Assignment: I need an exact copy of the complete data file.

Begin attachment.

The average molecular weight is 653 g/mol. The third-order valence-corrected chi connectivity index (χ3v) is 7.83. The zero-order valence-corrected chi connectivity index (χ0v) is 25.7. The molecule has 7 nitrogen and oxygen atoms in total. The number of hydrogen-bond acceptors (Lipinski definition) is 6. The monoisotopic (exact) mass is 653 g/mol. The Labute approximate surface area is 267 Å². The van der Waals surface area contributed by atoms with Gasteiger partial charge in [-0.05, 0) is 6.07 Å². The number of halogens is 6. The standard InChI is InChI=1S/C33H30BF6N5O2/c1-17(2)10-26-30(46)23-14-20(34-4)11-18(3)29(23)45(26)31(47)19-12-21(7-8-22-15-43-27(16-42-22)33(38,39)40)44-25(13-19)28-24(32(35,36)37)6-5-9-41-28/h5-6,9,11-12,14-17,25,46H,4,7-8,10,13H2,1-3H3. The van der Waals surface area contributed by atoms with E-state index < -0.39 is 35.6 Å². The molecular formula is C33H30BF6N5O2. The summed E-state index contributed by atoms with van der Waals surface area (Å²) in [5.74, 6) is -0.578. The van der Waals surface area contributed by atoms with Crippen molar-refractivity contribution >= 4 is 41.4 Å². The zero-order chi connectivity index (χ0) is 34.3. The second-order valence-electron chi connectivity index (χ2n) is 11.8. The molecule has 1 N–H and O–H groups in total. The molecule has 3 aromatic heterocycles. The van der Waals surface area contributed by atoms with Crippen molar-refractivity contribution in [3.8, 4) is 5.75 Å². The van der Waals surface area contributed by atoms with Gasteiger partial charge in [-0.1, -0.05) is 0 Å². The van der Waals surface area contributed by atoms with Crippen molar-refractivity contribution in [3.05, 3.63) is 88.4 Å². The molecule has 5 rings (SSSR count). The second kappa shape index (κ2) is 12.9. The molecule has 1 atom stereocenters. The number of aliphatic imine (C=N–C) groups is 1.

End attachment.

The average molecular weight is 653 g/mol. The third-order valence-corrected chi connectivity index (χ3v) is 7.83. The zero-order valence-corrected chi connectivity index (χ0v) is 25.7. The molecule has 7 nitrogen and oxygen atoms in total. The number of hydrogen-bond acceptors (Lipinski definition) is 6. The monoisotopic (exact) mass is 653 g/mol. The Labute approximate surface area is 267 Å². The van der Waals surface area contributed by atoms with Gasteiger partial charge in [-0.05, 0) is 6.07 Å². The number of halogens is 6. The standard InChI is InChI=1S/C33H30BF6N5O2/c1-17(2)10-26-30(46)23-14-20(34-4)11-18(3)29(23)45(26)31(47)19-12-21(7-8-22-15-43-27(16-42-22)33(38,39)40)44-25(13-19)28-24(32(35,36)37)6-5-9-41-28/h5-6,9,11-12,14-17,25,46H,4,7-8,10,13H2,1-3H3. The van der Waals surface area contributed by atoms with E-state index < -0.39 is 35.6 Å². The molecular formula is C33H30BF6N5O2. The summed E-state index contributed by atoms with van der Waals surface area (Å²) in [5.74, 6) is -0.578. The van der Waals surface area contributed by atoms with Crippen molar-refractivity contribution >= 4 is 41.4 Å². The zero-order chi connectivity index (χ0) is 34.3. The second-order valence-electron chi connectivity index (χ2n) is 11.8. The molecule has 1 N–H and O–H groups in total. The molecule has 3 aromatic heterocycles. The van der Waals surface area contributed by atoms with Crippen molar-refractivity contribution in [3.8, 4) is 5.75 Å². The van der Waals surface area contributed by atoms with Gasteiger partial charge in [-0.1, -0.05) is 0 Å². The van der Waals surface area contributed by atoms with Crippen molar-refractivity contribution in [3.05, 3.63) is 88.4 Å². The molecule has 5 rings (SSSR count). The second kappa shape index (κ2) is 12.9. The molecule has 1 atom stereocenters. The number of aliphatic imine (C=N–C) groups is 1.